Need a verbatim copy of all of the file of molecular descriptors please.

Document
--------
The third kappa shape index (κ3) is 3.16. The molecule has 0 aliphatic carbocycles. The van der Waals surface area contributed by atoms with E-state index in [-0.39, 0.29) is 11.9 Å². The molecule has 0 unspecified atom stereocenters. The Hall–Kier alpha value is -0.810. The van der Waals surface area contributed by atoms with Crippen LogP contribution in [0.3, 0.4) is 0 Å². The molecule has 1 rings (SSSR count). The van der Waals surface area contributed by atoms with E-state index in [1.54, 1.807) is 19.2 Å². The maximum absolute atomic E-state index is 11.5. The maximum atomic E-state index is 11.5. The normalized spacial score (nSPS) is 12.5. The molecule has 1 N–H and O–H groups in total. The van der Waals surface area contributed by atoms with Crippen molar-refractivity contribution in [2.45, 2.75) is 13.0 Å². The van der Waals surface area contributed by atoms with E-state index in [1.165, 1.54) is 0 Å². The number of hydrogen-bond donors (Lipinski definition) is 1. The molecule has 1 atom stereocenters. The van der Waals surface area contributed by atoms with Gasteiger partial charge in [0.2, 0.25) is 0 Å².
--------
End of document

The third kappa shape index (κ3) is 3.16. The molecule has 0 aliphatic carbocycles. The van der Waals surface area contributed by atoms with E-state index in [-0.39, 0.29) is 11.9 Å². The molecule has 0 unspecified atom stereocenters. The Hall–Kier alpha value is -0.810. The van der Waals surface area contributed by atoms with Crippen LogP contribution in [0.3, 0.4) is 0 Å². The molecule has 1 rings (SSSR count). The van der Waals surface area contributed by atoms with E-state index in [1.54, 1.807) is 19.2 Å². The maximum absolute atomic E-state index is 11.5. The maximum atomic E-state index is 11.5. The normalized spacial score (nSPS) is 12.5. The molecule has 1 N–H and O–H groups in total. The van der Waals surface area contributed by atoms with Crippen molar-refractivity contribution in [2.45, 2.75) is 13.0 Å². The van der Waals surface area contributed by atoms with E-state index in [1.165, 1.54) is 0 Å². The number of hydrogen-bond donors (Lipinski definition) is 1. The molecule has 1 atom stereocenters. The van der Waals surface area contributed by atoms with Gasteiger partial charge in [0.2, 0.25) is 0 Å².